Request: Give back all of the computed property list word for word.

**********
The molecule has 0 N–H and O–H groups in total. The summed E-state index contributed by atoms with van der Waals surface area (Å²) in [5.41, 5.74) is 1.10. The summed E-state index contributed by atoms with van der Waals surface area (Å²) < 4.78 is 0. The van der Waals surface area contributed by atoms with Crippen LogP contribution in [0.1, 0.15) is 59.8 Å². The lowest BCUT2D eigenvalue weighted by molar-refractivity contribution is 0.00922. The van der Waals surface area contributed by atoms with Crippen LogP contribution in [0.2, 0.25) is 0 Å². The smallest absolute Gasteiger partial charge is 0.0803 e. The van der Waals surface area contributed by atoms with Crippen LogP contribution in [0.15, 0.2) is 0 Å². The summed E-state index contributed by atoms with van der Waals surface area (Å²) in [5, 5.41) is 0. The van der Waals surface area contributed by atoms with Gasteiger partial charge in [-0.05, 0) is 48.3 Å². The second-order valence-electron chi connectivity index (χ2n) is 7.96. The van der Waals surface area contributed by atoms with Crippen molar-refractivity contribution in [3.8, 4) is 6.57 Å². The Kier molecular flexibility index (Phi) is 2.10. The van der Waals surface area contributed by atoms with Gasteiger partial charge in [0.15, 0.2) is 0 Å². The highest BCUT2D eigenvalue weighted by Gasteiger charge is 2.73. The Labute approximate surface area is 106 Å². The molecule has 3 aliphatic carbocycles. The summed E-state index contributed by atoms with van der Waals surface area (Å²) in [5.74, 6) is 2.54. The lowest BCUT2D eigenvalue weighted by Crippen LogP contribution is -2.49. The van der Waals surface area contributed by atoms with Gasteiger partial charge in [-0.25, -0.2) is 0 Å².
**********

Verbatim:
The molecule has 0 N–H and O–H groups in total. The summed E-state index contributed by atoms with van der Waals surface area (Å²) in [5.41, 5.74) is 1.10. The summed E-state index contributed by atoms with van der Waals surface area (Å²) < 4.78 is 0. The van der Waals surface area contributed by atoms with Crippen LogP contribution in [0.1, 0.15) is 59.8 Å². The lowest BCUT2D eigenvalue weighted by molar-refractivity contribution is 0.00922. The van der Waals surface area contributed by atoms with Crippen LogP contribution in [0.2, 0.25) is 0 Å². The smallest absolute Gasteiger partial charge is 0.0803 e. The van der Waals surface area contributed by atoms with Crippen LogP contribution in [0.15, 0.2) is 0 Å². The summed E-state index contributed by atoms with van der Waals surface area (Å²) in [5, 5.41) is 0. The van der Waals surface area contributed by atoms with Gasteiger partial charge in [-0.05, 0) is 48.3 Å². The second-order valence-electron chi connectivity index (χ2n) is 7.96. The van der Waals surface area contributed by atoms with Crippen molar-refractivity contribution in [3.8, 4) is 6.57 Å². The Kier molecular flexibility index (Phi) is 2.10. The van der Waals surface area contributed by atoms with Gasteiger partial charge in [0.15, 0.2) is 0 Å². The highest BCUT2D eigenvalue weighted by Gasteiger charge is 2.73. The Labute approximate surface area is 106 Å². The molecule has 3 aliphatic carbocycles. The summed E-state index contributed by atoms with van der Waals surface area (Å²) in [5.74, 6) is 2.54. The lowest BCUT2D eigenvalue weighted by Crippen LogP contribution is -2.49. The van der Waals surface area contributed by atoms with Gasteiger partial charge in [-0.25, -0.2) is 0 Å².